Zimbabwe: Mortal Investments Manufacturing Company expects to complete construction of its US$10m cement plant in Redcliff by the end of October 2016. The Chinese investor started construction of the project in August 2016 and testing is set to begin by the end of October 2016, according to the Business Chronicle newspaper. Commissioning is scheduled for the end of 2016. The plant will use slag to make its cement.
Zimbabwe: Lafarge Zimbabwe has blamed cash shortages for mounting losses. The company reported that it made a loss of US$2.2m in the first six months of 2016, up from a loss of US$1.3m in the same period of 2015. Its sales revenue grew slightly to US$26.5m from US$25.4, according to the New Zimbabwe newspaper. The cement producer has blamed the loss on cash shortages in the country and competition from imports.
“The volumes of cement sales remained subdued due to increased competitive activity in the total market following the influx of cement imports into the country as well as the entry of a major competitor into the Harare market,” said chairman Kumbirayi Katsande. He added that import restrictions would be helpful but that they would not solve major structural problems with the local economy.
Cash shortages are causing delays in paying foreign creditors said Katsanda. The country is preparing to introduce bond notes, a new local currency, to ease the problem, in November 2016.
Zimbabwe: Sino Zimbabwe Cement Company may cut shifts in response to poor local demand for cement. Managing director Wang Yong told the Business Chronicle that local demand for cement has fallen by 25% due to a poor construction market. The cement producer is considering reducing its current pattern of three shifts to just one day shift.
Despite market concerns, the company has spent US$1m towards building storage space for raw materials and transport infrastructure improvements. In 2015 it completed a US$5m upgrade to double its production capacity to 0.4Mt/yr.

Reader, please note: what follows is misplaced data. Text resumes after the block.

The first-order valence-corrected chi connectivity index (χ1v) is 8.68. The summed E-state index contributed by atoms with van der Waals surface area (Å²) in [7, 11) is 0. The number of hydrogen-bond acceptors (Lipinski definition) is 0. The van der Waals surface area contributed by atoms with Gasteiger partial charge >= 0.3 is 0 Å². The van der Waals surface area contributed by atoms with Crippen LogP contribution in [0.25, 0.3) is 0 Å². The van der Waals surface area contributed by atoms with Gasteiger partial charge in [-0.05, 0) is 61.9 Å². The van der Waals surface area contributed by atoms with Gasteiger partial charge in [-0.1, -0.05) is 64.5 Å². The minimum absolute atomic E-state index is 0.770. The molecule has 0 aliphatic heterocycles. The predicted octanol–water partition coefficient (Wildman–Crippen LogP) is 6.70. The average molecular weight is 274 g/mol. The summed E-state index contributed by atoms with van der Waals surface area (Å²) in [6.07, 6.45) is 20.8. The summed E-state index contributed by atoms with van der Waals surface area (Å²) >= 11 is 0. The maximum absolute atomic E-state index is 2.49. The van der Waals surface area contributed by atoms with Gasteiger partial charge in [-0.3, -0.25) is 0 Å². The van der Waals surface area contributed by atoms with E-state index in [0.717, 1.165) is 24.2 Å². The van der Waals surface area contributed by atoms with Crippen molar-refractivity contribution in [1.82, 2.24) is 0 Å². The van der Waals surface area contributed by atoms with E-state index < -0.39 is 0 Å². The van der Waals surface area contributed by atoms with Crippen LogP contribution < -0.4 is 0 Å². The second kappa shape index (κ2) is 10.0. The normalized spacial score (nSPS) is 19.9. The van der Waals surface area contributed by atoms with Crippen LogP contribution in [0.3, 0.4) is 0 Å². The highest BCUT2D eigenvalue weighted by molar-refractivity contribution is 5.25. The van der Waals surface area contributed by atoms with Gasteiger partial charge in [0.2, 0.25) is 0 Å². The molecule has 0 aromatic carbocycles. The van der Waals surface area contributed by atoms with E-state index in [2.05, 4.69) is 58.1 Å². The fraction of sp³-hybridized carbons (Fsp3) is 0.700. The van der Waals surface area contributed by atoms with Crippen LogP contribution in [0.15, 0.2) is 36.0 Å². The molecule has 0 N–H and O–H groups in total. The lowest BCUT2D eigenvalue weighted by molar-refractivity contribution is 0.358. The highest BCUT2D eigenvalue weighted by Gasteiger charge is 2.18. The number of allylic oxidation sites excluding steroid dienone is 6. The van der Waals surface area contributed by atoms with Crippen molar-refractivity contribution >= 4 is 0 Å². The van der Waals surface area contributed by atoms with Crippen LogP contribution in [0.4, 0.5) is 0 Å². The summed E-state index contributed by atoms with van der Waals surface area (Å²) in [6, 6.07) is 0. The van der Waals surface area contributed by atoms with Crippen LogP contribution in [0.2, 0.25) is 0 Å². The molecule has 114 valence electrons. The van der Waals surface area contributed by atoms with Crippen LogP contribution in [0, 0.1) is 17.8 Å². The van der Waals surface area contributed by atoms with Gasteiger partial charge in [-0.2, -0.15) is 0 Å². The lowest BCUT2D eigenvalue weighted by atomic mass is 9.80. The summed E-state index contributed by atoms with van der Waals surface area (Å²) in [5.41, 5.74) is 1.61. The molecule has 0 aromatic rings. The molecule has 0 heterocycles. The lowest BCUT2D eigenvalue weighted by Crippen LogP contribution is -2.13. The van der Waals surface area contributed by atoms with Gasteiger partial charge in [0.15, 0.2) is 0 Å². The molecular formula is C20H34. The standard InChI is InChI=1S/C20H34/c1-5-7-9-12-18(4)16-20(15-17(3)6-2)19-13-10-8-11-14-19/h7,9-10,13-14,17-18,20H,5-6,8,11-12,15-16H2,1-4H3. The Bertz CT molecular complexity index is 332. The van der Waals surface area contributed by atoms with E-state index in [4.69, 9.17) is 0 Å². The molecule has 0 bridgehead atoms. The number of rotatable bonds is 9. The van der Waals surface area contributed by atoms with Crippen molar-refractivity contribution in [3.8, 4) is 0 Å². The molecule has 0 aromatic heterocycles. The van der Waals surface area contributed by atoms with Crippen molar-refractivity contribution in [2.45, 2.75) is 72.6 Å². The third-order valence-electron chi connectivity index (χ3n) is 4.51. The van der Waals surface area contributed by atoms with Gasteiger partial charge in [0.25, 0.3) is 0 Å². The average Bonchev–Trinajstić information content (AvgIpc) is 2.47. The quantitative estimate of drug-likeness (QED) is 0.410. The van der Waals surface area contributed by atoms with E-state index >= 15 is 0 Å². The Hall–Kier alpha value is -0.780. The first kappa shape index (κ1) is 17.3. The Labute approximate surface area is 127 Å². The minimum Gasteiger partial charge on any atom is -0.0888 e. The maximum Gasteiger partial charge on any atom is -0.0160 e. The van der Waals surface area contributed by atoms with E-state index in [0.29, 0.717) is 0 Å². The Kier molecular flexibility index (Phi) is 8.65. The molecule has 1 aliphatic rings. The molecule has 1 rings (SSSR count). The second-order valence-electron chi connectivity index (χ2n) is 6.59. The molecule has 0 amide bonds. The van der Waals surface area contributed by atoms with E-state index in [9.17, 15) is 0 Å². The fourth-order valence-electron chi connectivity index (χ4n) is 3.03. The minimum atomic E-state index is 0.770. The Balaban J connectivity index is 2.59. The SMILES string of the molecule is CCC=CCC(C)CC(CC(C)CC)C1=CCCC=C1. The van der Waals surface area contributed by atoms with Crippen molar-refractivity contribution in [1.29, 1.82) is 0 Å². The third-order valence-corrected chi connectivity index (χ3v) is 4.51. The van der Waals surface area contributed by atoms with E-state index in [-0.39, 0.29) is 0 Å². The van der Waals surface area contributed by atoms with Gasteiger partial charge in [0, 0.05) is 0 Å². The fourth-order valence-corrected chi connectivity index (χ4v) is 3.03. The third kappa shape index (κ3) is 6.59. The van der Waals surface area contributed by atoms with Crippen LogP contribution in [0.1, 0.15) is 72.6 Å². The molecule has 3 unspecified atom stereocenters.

Zimbabwe: Chinese cement producer Mortal Investments Manufacturing Company is constructing a US$10 million plant in Redcliff with capacity to employ about 400 employees, while producing 1Mt/yr. Its arrival in Zimbabwe is expected to intensify competition in the market dominated by Lafarge Cement and Pretoria Portland Cement (PPC). It will be the second cement producer to invest in the Midlands Province, after Sino Zimbabwe Cement, which is located just outside Gweru.
For a town battling high unemployment levels following the closure of its major source of jobs - the Zimbabwe Iron and Steel Company (ZISCO) - the new project will add life to the town. Redcliff is strategically located for cement producers given its proximity to significant quantities of slag from ZISCO. Redcliff mayor, Freddy Kapuya, said the investment has brought hope to the town. "This will have a positive impact on the lives of the people in Redcliff. The Chinese company bought about 100,000m2 of land from us for about US$600,000 and they have since started constructing a cement plant after investing about US$10 million," he said.
Gift Mpofu, the past president of the Construction Industry Federation of Zimbabwe, welcomed the development, adding that the industry was looking forward to a better product. "As long as they don't produce a dubious or shoddy product, we will support them. This also means that cement manufacturing players will now compete in terms of prices," Mpofu said.
Mortal's interest in Zimbabwe comes a year after Nigerian billionaire; Aliko Dangote announced that Dangote Cement would set up a US$400 million plant in the country, as part of its Pan African expansion strategy. Dangote has already established an operation in Zambia, and his entry into Zimbabwe demonstrates that despite depressed demand, foreign investors are seeing a bright future in the country.
The entry of Mortal and Dangote in the cement industry has resulted in existing players taking steps to cement their dominance in their niche markets. PPC, the largest cement manufacturing company in Zimbabwe, has been working on expansion programmes, with a new plant expected in Harare to serve markets that include Mozambique.
The Zimbabwe unit of LafargeHolcim, is also increasing capacity. Lafarge, the second largest cement producer in the country, says it would continue to make innovations and introduce new products that meet customer needs. Lafarge has introduced a range of new packaging brands for its products.
Sino Zimbabwe has also invested US$2m to boost production at its plant near Gweru.